Ah, a job change again. This time I didn’t seek it out. I didn’t go home night after night, complaining about my mean boss or miserable coworkers. Nope, this one isn’t on me. My boss is very nice and my coworkers are easy to be around. Yet I’m moving on again.
For those who’ve known me for a while, the usual response is, “A new job? Again?” And given my pattern, this wouldn’t be an unreasonable reaction. However, this time I am blameless! Sadly, I contracted covid in late March. The first week I basically just stayed in bed, watching as the shadows from the window blinds moved across the ceiling. Happily, I gradually regained strength and after week three, returned to work where an unpleasant surprise was waiting. Our company had been sold and my position was being eliminated. My boss (you know, the nice one) assured me that we had sixty days until the office closed but encouraged me to start looking for a new job. That first day back was hell. Not only was I exhausted but I was reeling from the shock. A new job? I didn’t want to get a new job! I liked these people. I cried. I cried a lot but I saved the big breakdown for when I got home where I could really let it go. Man, did I ever. It helped and then I was able to start thinking about the future.
I whipped out my resume, updated it and quickly uploaded to various job boards. Surprisingly, the job market looked pretty strong so off the resume went. I managed to have two phone interviews on Wednesday by sneaking off to the warehouse. One company wanted to see me on Friday morning. The interview was good but over time, I’ve learned to not get overly excited because then I wouldn’t have so far to fall if the job offer didn’t come through. To my joy and shock, the job was offered to me by 5 pm that same day! I do believe that is my new record.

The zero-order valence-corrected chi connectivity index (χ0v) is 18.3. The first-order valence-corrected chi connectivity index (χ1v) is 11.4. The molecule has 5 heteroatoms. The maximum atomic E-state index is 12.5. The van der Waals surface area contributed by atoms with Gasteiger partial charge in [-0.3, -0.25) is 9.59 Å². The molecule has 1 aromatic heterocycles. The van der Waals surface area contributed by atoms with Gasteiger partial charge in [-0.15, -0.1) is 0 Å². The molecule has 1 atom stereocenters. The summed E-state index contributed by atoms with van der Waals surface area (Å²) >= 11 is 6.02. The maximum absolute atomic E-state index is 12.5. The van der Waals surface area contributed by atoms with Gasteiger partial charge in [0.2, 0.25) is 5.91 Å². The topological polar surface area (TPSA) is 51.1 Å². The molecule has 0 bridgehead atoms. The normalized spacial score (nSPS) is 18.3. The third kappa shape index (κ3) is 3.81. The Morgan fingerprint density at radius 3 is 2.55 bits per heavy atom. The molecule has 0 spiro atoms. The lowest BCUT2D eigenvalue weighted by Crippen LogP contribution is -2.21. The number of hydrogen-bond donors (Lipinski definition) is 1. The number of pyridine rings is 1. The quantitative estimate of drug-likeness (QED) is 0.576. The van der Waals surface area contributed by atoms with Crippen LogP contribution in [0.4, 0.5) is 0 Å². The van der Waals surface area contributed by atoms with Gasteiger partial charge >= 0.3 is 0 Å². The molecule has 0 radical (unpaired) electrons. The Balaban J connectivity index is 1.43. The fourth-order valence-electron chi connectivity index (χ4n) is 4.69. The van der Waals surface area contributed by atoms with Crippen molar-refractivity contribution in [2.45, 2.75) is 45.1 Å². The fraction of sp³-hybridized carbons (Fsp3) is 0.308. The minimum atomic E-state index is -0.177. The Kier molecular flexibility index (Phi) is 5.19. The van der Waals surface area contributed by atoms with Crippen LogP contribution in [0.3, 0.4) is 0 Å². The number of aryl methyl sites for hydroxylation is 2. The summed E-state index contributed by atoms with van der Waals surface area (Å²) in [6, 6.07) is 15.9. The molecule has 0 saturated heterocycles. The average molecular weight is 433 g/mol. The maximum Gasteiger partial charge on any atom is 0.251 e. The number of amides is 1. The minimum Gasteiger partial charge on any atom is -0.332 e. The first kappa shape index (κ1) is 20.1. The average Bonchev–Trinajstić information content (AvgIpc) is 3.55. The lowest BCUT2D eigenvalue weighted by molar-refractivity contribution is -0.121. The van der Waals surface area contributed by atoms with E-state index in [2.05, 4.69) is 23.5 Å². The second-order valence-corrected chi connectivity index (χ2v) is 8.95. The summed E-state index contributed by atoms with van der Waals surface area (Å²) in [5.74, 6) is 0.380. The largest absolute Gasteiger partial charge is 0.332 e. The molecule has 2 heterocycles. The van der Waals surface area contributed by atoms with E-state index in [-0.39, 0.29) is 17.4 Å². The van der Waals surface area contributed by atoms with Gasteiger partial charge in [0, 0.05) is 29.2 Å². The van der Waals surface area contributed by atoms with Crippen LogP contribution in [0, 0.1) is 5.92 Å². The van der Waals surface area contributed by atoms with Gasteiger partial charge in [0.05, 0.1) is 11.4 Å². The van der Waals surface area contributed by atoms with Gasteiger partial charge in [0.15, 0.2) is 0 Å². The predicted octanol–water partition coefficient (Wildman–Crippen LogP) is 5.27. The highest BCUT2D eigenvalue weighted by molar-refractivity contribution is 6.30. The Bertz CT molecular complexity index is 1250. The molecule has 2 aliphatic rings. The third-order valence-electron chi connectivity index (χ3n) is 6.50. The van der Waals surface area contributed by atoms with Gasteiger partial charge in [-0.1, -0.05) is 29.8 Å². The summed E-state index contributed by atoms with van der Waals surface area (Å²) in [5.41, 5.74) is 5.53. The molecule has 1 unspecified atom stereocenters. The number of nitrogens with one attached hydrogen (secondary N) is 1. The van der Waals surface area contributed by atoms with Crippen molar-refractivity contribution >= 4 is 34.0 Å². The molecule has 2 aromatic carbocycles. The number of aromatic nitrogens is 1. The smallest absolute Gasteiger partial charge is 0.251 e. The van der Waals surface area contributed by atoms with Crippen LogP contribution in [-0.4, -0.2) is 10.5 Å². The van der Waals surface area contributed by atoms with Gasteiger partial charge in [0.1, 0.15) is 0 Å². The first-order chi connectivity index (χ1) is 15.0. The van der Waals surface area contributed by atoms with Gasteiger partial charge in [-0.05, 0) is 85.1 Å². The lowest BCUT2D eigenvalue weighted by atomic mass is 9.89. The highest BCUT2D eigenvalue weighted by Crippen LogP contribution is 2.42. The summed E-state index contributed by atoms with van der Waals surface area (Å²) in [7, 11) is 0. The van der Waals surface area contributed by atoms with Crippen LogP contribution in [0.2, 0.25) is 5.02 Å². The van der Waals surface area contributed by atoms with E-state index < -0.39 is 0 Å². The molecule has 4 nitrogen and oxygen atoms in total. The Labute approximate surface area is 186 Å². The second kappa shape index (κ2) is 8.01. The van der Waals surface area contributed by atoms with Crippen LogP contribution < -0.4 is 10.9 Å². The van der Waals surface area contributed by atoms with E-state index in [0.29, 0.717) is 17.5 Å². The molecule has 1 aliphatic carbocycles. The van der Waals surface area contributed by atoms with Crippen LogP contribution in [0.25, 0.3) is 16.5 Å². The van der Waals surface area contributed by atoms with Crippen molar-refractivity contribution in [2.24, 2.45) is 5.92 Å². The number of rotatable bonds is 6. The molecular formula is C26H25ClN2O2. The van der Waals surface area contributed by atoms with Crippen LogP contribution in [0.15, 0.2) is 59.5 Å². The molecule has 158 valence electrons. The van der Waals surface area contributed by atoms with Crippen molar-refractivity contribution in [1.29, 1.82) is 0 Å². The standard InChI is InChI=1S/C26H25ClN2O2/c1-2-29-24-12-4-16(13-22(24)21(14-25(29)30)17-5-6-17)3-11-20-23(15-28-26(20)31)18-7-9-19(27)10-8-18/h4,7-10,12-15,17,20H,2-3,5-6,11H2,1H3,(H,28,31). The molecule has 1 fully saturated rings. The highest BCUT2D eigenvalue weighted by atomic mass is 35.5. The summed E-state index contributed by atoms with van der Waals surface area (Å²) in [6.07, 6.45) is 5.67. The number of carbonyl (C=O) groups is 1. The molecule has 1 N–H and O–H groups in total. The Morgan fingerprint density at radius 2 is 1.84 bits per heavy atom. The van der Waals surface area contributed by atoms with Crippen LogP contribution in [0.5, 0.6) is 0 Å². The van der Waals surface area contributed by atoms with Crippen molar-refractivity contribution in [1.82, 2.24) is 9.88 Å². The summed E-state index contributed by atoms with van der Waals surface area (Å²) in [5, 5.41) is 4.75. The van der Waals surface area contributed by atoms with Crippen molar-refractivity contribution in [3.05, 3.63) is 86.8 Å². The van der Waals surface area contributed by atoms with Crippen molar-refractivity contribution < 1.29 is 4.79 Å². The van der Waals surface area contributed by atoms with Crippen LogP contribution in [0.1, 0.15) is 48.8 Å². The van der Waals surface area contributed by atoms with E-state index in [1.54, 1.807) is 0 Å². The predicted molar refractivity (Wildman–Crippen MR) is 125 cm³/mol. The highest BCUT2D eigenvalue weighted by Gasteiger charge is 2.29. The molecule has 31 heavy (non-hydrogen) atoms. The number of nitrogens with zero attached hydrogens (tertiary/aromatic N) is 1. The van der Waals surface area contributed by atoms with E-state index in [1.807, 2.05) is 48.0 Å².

As I approach the end of my two week notice, I’m evaluating what I’ve learned about myself as an employee this time around and what I can take with me in order to succeed at the new place. The list is growing. I’ve changed. I’ve worked hard at being a better listener, not panicking when presented with a new project.
At the end of the next 3 days and 4 hours and 27 minutes left (who’s counting?), I can walk out of here, head held high, knowing I’ve done my best.
Change? Bring it on. I’m ready.
Over the years, oh hell, maybe all of my years, I’ve downplayed and buried my dreams. I’m far enough along in life now that I tend to think about what I can do with the time I have left as opposed to imagining limitless years stretching before me. This doesn’t mean that I sit around contemplating my demise. I swear that I don’t but let’s be realistic. At 62, if I want to get stuff done, I’d better get off my butt and do it. Soon. Today. Now. Often that thought can be paralyzing. It’s easy to make a list of why I can’t accomplish my goals. Too old, no time, mediocre talent, no training and so on. My favorite is if I haven’t already done it, it wasn’t meant to be. Ridiculous. I can reel off this list of why I’ll never do something so quickly that can only mean one thing. I’ve internalized it and engraved it in my brain why I can’t do “fill in the blank”. Why do I shortchange myself? While others encourage me, I quickly stamp out the flame of hope as soon as it ignites. What a waste of time!
Am I one of those who fear success? Seems like it. I wish I knew where I learned this self-limiting behavior. My parents were encouraging. My siblings cheer me on even now. Over the past five or so years, I’ve been fortunate to connect with some of the most amazing artists from all different fields. My life is infinitely richer because of them. Wouldn’t trade my experiences with them for anything in the world. Even they encourage me to chase my goals and believe me, I’m in awe of this talent pool.